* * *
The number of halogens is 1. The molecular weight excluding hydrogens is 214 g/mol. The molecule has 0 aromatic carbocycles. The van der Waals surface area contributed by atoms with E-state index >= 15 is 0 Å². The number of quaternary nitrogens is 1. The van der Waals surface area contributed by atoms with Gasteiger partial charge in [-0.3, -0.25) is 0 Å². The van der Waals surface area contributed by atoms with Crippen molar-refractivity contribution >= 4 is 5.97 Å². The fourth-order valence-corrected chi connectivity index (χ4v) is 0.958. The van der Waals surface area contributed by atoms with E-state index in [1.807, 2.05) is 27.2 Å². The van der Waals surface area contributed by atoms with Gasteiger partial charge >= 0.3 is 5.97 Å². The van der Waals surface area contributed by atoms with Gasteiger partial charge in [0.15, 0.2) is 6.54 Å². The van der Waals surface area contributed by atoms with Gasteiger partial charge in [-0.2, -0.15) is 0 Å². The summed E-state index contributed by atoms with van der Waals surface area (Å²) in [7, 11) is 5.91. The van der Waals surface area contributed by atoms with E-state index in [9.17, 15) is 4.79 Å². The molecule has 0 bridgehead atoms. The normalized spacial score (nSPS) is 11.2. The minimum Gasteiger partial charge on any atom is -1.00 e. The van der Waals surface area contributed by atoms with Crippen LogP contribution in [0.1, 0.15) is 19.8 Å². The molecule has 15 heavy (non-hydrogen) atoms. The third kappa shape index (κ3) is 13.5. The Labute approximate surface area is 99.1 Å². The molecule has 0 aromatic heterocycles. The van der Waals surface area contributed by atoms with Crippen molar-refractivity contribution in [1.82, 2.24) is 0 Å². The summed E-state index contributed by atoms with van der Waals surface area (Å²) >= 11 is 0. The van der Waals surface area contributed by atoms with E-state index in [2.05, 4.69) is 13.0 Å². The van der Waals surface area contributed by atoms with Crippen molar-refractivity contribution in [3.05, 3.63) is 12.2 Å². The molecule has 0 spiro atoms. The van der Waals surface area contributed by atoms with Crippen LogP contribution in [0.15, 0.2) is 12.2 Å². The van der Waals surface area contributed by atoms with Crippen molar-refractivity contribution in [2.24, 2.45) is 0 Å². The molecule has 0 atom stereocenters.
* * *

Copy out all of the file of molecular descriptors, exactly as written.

The number of halogens is 1. The molecular weight excluding hydrogens is 214 g/mol. The molecule has 0 aromatic carbocycles. The van der Waals surface area contributed by atoms with E-state index >= 15 is 0 Å². The number of quaternary nitrogens is 1. The van der Waals surface area contributed by atoms with Gasteiger partial charge in [-0.3, -0.25) is 0 Å². The van der Waals surface area contributed by atoms with Crippen molar-refractivity contribution >= 4 is 5.97 Å². The fourth-order valence-corrected chi connectivity index (χ4v) is 0.958. The van der Waals surface area contributed by atoms with E-state index in [1.807, 2.05) is 27.2 Å². The van der Waals surface area contributed by atoms with Gasteiger partial charge >= 0.3 is 5.97 Å². The van der Waals surface area contributed by atoms with Gasteiger partial charge in [0.15, 0.2) is 6.54 Å². The van der Waals surface area contributed by atoms with Gasteiger partial charge in [-0.2, -0.15) is 0 Å². The summed E-state index contributed by atoms with van der Waals surface area (Å²) in [7, 11) is 5.91. The van der Waals surface area contributed by atoms with E-state index in [9.17, 15) is 4.79 Å². The molecule has 0 bridgehead atoms. The normalized spacial score (nSPS) is 11.2. The minimum Gasteiger partial charge on any atom is -1.00 e. The van der Waals surface area contributed by atoms with Crippen LogP contribution in [0.1, 0.15) is 19.8 Å². The molecule has 15 heavy (non-hydrogen) atoms. The third kappa shape index (κ3) is 13.5. The Labute approximate surface area is 99.1 Å². The molecule has 0 aromatic heterocycles. The van der Waals surface area contributed by atoms with Crippen molar-refractivity contribution in [1.82, 2.24) is 0 Å². The summed E-state index contributed by atoms with van der Waals surface area (Å²) >= 11 is 0. The van der Waals surface area contributed by atoms with E-state index in [2.05, 4.69) is 13.0 Å². The van der Waals surface area contributed by atoms with Crippen molar-refractivity contribution in [3.05, 3.63) is 12.2 Å². The molecule has 0 spiro atoms. The van der Waals surface area contributed by atoms with Crippen LogP contribution in [0.15, 0.2) is 12.2 Å². The van der Waals surface area contributed by atoms with Crippen molar-refractivity contribution in [2.24, 2.45) is 0 Å². The molecule has 0 atom stereocenters.